• 5.
    Bengtsson, Fia
    et al.
    Uppsala universitet, Teknisk-naturvetenskapliga vetenskapsområdet, Biologiska sektionen, Institutionen för ekologi och genetik, Växtekologi och evolution.
    Rydin, Håkan
    Uppsala universitet, Teknisk-naturvetenskapliga vetenskapsområdet, Biologiska sektionen, Institutionen för ekologi och genetik, Växtekologi och evolution.
    Granath, Gustaf
    Uppsala universitet, Teknisk-naturvetenskapliga vetenskapsområdet, Biologiska sektionen, Institutionen för ekologi och genetik, Växtekologi och evolution.
    Environmental drivers of Sphagnum growth in mires across the Holarctic regionManuskript (preprint) (Övrigt vetenskapligt)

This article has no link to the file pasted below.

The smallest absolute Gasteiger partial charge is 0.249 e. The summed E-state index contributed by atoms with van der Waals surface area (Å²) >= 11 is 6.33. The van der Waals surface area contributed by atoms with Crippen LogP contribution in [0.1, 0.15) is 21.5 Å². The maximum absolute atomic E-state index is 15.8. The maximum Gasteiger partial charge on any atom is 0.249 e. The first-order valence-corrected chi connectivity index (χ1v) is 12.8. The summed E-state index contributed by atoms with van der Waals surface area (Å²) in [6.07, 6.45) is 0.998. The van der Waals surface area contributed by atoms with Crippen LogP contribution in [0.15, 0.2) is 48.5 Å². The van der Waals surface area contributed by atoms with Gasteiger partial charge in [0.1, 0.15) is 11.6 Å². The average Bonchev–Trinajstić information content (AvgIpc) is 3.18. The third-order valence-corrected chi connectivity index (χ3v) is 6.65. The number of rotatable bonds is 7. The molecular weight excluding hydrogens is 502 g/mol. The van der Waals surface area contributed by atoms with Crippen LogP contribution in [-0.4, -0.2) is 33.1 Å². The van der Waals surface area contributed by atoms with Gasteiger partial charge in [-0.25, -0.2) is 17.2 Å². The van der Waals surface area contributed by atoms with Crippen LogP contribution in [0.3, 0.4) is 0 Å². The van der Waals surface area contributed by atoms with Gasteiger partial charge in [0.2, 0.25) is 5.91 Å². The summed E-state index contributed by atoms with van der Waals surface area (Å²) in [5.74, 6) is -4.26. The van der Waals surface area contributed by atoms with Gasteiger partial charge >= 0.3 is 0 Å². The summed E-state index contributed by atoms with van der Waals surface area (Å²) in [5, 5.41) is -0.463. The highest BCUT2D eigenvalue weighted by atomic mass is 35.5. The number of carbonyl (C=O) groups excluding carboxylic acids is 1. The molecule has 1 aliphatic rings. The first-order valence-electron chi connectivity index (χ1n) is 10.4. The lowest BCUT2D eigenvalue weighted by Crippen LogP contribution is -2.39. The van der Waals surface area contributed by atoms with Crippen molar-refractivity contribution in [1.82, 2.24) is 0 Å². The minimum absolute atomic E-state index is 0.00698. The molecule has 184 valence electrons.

• 6.
    Bengtsson, Fia
    et al.
    Uppsala universitet, Teknisk-naturvetenskapliga vetenskapsområdet, Biologiska sektionen, Institutionen för ekologi och genetik, Växtekologi och evolution.
    Rydin, Håkan
    Uppsala universitet, Teknisk-naturvetenskapliga vetenskapsområdet, Biologiska sektionen, Institutionen för ekologi och genetik, Växtekologi och evolution.
    Hajek, Tomas
    Univ South Bohemia, Dept Expt Plant Biol, Fac Sci, Branisovska 1760, CZ-37005 Ceske Budejovice, Czech Republic;Czech Acad Sci, Inst Bot, Dept Funct Ecol, Dukelska 135, CZ-37982 Trebon, Czech Republic.
    Biochemical determinants of litter quality in 15 species of Sphagnum2018Ingår i: Plant and Soil, ISSN 0032-079X, E-ISSN 1573-5036, Vol. 425, nr 1-2, s. 161-176Artikel i tidskrift (Refereegranskat)
    Abstract [en]